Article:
Today NVIDIA announced their new GeForce 8800 Series based on their all-new G80 GPU.
Initially two different products will be available, the GeForce 8800 GTX and the GeForce 8800 GTS.
SpecificationsHere are all the specs at a glance.
|7900 GTX||X1950 XTX||8800 GTS||8800 GTX|
|Transistors||278 M||384 M||681 M||681 M|
|GPU Process size||90 nm||90 nm||90 nm||90 nm|
|Memory Interface||256 bit||256 bit||320 bit||384 bit|
|Memory Size||512 MB||512 MB||640 MB||768 MB|
|Core Clock||650 MHz||650 MHz||500 MHz||575 MHz|
|Memory Clock||800 MHz||1000 MHz||800 MHz||900 MHz|
|Shader Clock||1200 MHz||1350 MHz|
The first picture is of the GPU core, the second picture shows the G80 GPU placement on a 130mm wafer at TSMC.
The next point to note is that the process size is still 90nm. Even though TSMC is working on smaller processes, the yields are not yet where they should be. Since the G80's size is a lot bigger than any other GPU, the chances of defects appearing are a lot higher. Understanding the reason is easy if you think about this example: Imagine a wafer where you have 5 defects spread randomly over the whole area. If you can fit 100 GPUs on the wafer, in the worst case you will lose 5 GPUs - 5% defect rate is not that bad. But if you have only a total of 10 larger GPUs which are on the wafer, you will still lose 5 GPUs - suddenly your failure rate is 50%, which is probably going to cripple your business. (These numbers are made up and are in no relation to TSMC's process).
Moving further down in the list we see Shader Model 4.0. This is an industry first, the GeForce 8800 Series cards are the first to natively support Microsoft's new Shader Model 4.0 which will debut with DirectX 10 in the new Vista operating system.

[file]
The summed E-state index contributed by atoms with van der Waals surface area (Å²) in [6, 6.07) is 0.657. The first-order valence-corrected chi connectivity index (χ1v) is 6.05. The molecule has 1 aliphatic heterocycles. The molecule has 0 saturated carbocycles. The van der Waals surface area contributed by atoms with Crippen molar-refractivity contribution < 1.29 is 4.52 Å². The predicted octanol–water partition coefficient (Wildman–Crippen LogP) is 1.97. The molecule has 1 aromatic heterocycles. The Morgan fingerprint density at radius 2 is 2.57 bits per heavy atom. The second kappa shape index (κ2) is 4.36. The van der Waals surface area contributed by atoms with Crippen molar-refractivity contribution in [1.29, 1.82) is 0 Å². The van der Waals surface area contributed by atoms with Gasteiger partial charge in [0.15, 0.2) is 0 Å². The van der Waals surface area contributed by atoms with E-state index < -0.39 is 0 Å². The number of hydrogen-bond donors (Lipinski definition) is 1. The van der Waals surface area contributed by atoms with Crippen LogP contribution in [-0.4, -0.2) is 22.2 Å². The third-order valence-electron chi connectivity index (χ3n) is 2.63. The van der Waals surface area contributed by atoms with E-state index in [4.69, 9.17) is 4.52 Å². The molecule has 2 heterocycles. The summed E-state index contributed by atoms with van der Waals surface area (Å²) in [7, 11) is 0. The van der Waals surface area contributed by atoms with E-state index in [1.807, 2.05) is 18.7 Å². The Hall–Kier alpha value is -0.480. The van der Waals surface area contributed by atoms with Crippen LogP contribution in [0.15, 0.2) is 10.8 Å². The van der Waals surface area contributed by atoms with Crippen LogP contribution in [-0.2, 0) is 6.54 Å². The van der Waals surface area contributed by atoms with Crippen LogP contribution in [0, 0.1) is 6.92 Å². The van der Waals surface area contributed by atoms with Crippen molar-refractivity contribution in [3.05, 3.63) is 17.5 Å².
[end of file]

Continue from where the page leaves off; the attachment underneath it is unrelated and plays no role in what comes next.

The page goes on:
Next in the list is the amount of shaders, vertex pipes and ROPs. Since NVIDIA uses a unified architecture on the G80 there is no difference between Pixel and Vertex shaders anymore. The following image illustrates this very well.
If you look at the eight blocks with the "L1" in them, you see 16 small green squares in them. Those are the stream processors, depending on what is needed at any point during rendering, each of them can do vertex, shader or geometry processing. This gives developers much greater flexibility in developing their games, they no longer have to worry if their game bottlenecks on vertex or shader processing. They can just do whatever they need to give you the best gaming experience.
The blue squares by the way are the texture units which are optimized for HDR rendering and support a number of new anti-aliasing modes.
Next on in the specs list is the memory interface, the numbers 320 and 384 are not what you would expect when thinking "memory interface". The numbers usually go 64, 128, 256, 512 ... The reason for NVIDIA to use this approach is because 512 bit of memory interface would make the PCB unnecessary complex. Having only 256 bit may be not enough to deliver a top-notch product. You always have to consider that avoiding bottlenecks is very important to have a balanced card design. If you multiply the number of ROPs by 16 you get the memory bus width (24 x 16 = 384).
The memory size is directly related to the bus width. Since the memory chips used are 16Mx32 chips with 32 signal lines going into each chip, you will need 384 / 32 = 12 memory chips to connect your whole 384-bit bus. 12 memory chips @ 64MB each are 768 MB (the 64 MB memory size is calculated: 16 MBit x 32 / 8 bits per byte = 64 MB). On the GeForce 8800 GTS you have only 10 memory chips, because the bus is not as wide. Basically NVIDIA turns off two of the eight blocks from the image above. Depending on the method of locking, there may be some softmods coming up.
The rest of the table is pretty straight forward. For now the GeForce 8800 series will only be offered using the PCI-Express bus, but if the market demands it, I am sure NVIDIA will figure out a way to get the cards running on AGP.
I think for the days right after the launch when supply is limited and demand is high you will see much higher prices than suggested here, because merchants are trying to make more money.